‘Bringing fathers in’: International perspectives on father-inclusive practice
Excerpts from the address by Adrienne Burgess on “bringing fathers in” at the International Forum on Family Relationships in Transition at the Australian Institute of Family Studies, 15 May 2007
It’s good to be here this afternoon and it’s very nice not to have to tell you (but I will!) that, although I am from the UK, I am nothing to do with Batman climbing Buckingham Palace or other widely reported antics of ‘fathers’ rights’ groups.
It’s really interesting that the word ‘father’ has become so colonised by the separated fathers discourse that I have constantly to explain that we at Fathers Direct have a much broader brief. That we do not focus on separated fathers at all, but look much more at the wider family services, starting with antenatal services, looking at how to help them be more inclusive of fathers.
As I listened this morning to the description of the new family law system emerging in Australia and where it came from and what was driving it, two big worries crossed my mind. The first was that it seemed that the courts were being asked to operate much more of a kind of shared parenting model, and they were being asked to do this in isolation from other services, because all the other services don’t operate in that model. These other services may say they are ‘parenting’ services or ‘family’ services, but really they are services for mothers and ‘their’ children. Now there is nothing wrong with that. It’s perfectly fine to be operating as a service for mothers and children (if that’s what you are), but what is not fine is to be kidding yourself and kidding other people, through the widespread use of gender-neutral words like ‘parent’ or ‘family’, that you are doing something different—that what you are offering is a truly inclusive model that embraces both parents as important figures in children’s lives.
My worry is not that operating a shared parenting model is, in itself, wrong. The evidence is clear that it is immensely to the advantage of children whose parents separate (as to those whose parents stay together), to forge and maintain rich, complex and substantial relationships with both of them. And it is clear that in a post-industrial economy, family services must provide support for both parents as carers and providers. No, what worries me is that if the new family law system is to be linking into community programs (which has been mentioned several times), what will be happening is that they will be trying to operate a ‘shared care’ model while linking into programs that really have no idea how to work with men, or with couples; that often feel very hostile to men; or even if they are not hostile, are really sort of embarrassed. They think, ‘Well what will I talk to him about if I have to talk to him? I don’t know about football. What am I going to talk to him about?’ So they grab the child off him at the nursery gate, say, ‘Thanks very much’, and take the child inside, away from him. Whereas when they are confronted with a mother, they look her in the face, smile at her, learn her name, and bring her inside the ‘family’ service alongside ‘her’ child.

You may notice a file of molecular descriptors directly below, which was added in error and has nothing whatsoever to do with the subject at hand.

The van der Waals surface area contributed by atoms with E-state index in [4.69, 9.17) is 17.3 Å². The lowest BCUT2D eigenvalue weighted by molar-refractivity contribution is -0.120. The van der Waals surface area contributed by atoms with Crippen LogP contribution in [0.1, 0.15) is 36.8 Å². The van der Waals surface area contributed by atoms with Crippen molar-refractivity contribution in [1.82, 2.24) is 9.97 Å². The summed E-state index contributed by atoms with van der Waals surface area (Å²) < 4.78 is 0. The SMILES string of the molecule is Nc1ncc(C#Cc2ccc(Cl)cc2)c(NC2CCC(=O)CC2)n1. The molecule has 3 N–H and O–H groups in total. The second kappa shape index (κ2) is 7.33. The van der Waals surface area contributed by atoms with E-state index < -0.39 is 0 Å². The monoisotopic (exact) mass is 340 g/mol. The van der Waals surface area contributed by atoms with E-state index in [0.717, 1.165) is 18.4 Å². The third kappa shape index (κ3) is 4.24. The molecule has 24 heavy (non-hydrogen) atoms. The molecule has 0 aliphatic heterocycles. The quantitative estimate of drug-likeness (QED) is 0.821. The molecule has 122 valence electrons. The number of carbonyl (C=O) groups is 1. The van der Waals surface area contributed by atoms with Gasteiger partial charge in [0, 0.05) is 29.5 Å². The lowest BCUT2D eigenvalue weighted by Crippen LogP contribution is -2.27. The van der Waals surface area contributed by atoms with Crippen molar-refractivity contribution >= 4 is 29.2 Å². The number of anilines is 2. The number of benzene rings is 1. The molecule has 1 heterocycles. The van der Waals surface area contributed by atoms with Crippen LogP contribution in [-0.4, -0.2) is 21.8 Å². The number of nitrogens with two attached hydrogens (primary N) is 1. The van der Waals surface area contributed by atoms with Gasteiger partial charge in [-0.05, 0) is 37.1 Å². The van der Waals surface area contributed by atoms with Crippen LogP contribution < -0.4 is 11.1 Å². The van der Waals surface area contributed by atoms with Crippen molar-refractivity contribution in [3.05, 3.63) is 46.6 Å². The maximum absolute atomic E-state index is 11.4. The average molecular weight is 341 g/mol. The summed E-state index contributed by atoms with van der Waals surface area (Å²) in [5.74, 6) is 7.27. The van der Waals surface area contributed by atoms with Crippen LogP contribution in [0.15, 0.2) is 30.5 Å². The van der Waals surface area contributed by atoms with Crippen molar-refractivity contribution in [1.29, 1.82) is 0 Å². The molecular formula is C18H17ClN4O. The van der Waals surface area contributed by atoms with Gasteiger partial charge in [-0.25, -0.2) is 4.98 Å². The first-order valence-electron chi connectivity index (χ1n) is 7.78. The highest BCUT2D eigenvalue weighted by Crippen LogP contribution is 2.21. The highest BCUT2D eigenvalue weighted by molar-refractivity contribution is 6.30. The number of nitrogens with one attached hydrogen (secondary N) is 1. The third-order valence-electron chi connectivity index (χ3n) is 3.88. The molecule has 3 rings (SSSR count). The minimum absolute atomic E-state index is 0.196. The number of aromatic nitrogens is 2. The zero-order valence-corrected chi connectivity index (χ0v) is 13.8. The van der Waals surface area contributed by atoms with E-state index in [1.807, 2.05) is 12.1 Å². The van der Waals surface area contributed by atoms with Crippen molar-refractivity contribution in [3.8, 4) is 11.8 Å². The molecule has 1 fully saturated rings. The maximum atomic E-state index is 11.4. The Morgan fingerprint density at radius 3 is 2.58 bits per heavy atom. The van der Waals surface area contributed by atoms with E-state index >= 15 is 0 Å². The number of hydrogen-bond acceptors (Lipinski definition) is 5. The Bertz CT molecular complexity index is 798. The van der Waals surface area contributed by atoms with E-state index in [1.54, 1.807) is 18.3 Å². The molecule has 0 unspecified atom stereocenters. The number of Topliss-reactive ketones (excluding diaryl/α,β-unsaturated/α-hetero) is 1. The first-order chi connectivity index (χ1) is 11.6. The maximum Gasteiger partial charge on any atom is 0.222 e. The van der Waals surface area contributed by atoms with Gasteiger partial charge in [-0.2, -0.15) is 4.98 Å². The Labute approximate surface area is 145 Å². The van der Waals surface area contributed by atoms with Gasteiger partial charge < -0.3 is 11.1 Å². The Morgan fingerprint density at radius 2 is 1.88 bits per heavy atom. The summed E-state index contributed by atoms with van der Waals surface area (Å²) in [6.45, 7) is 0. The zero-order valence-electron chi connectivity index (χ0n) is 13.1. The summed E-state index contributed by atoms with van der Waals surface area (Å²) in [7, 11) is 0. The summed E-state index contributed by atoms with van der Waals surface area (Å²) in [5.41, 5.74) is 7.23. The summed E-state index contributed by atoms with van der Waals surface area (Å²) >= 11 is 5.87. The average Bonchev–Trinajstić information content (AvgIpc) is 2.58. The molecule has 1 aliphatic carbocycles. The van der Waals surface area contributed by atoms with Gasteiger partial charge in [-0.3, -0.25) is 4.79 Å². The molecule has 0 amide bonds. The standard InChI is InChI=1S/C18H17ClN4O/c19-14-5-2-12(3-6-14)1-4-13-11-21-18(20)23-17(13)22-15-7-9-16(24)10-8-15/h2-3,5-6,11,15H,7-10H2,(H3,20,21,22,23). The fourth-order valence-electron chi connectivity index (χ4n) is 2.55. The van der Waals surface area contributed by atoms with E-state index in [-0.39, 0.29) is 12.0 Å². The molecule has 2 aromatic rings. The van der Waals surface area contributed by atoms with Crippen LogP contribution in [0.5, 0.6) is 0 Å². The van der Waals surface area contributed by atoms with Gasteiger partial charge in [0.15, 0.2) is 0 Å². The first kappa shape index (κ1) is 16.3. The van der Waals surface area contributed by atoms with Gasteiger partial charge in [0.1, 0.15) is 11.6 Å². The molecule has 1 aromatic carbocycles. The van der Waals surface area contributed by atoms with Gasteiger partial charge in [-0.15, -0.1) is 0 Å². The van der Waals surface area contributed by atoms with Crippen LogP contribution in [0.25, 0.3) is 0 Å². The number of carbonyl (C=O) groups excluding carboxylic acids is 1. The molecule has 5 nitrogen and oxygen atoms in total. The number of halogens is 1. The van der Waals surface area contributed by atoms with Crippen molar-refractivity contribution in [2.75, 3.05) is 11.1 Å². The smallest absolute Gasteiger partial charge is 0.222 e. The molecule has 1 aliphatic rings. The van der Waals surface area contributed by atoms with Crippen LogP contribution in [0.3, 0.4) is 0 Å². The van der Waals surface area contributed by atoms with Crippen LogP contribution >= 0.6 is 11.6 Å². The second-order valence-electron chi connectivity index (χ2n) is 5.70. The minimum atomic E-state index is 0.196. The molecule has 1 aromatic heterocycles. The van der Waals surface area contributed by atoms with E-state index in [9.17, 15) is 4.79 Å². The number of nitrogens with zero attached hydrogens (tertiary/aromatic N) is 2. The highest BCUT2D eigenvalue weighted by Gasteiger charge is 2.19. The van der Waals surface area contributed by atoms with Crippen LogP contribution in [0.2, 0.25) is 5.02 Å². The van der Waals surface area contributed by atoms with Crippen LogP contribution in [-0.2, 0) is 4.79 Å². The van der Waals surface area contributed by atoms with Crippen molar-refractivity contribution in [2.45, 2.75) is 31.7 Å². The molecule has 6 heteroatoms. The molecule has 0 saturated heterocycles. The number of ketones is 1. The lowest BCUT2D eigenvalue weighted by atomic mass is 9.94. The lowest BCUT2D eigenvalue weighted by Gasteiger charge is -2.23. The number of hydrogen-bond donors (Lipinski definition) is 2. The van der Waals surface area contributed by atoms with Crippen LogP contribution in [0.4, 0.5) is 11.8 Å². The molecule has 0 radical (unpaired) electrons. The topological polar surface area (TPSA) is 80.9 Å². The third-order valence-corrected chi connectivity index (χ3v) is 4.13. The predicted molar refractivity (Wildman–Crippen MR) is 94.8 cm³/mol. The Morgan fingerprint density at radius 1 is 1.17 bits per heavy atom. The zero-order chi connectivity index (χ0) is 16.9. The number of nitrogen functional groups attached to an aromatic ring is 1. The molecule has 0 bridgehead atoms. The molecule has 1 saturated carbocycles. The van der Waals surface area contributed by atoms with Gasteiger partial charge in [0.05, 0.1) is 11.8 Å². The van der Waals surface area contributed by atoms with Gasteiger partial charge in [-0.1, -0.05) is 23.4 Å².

The other thing that worried me was what seems to me to be a widespread perception that what’s been brought in with regard to this new family law system has been riding on the back of the fathers’ rights discourse—a discourse that often adopts the language of the ‘gender-war’ and, understandably, frightens and alienates a lot of people. Many people also associate it with conservative family values, and my fear is that anything that is perceived to be forced upon the family law system only or mainly from such a discourse is in for a rough ride. It’s going to be very hard to make it ‘stick’. And we have to be clear that no new family law system is going to work unless it has wide buy-in from a lot of people.
So then I thought, ‘Well, what are the solutions to this?’ Well there are no easy solutions, but I thought I could talk a little bit about the innovative practice that is happening in the UK. You see, I think we all know that policy makers in the UK have historically found it difficult to tackle issues relating to separation and divorce. There has been no real political will in the UK, under either Conservative or Labour governments, to tackle this area. And, even today, there is no substantial and systematic funding coming from government and being directed into this area in the way there is here. The money has been going somewhere else. It has been going into early intervention. It has been going to the hugely well-funded Sure Start program, based on the US Head Start program, which is now evolving into a whole new network of centres across Britain, called Sure Start Children’s Centres, which are drawing together maternity and early years services—health, education, everything—to try to make a difference in families very early on.
Interestingly, it is here that in Britain we have been really innovating around engaging with fathers and developing a much more inclusive model for services to address both parents as both earners and carers, in intact and in separated families.
What we need are services that also, perhaps most importantly, learn to engage with fathers who are not ‘good enough’ parents, and help them to develop their skills; services that don’t just look at fathers as ‘goodies’ or ‘baddies’ (which is the paradigm that the fathers’ rights discourse carries with it), but which see fathers as human men, who have relationships with women and children that are characterised by strengths and vulnerabilities; services that see fathers as both a risk and a resource (as they do with mothers), and do their very best to sustain relationships between men and their children in as positive a way as possible (as they do with mothers).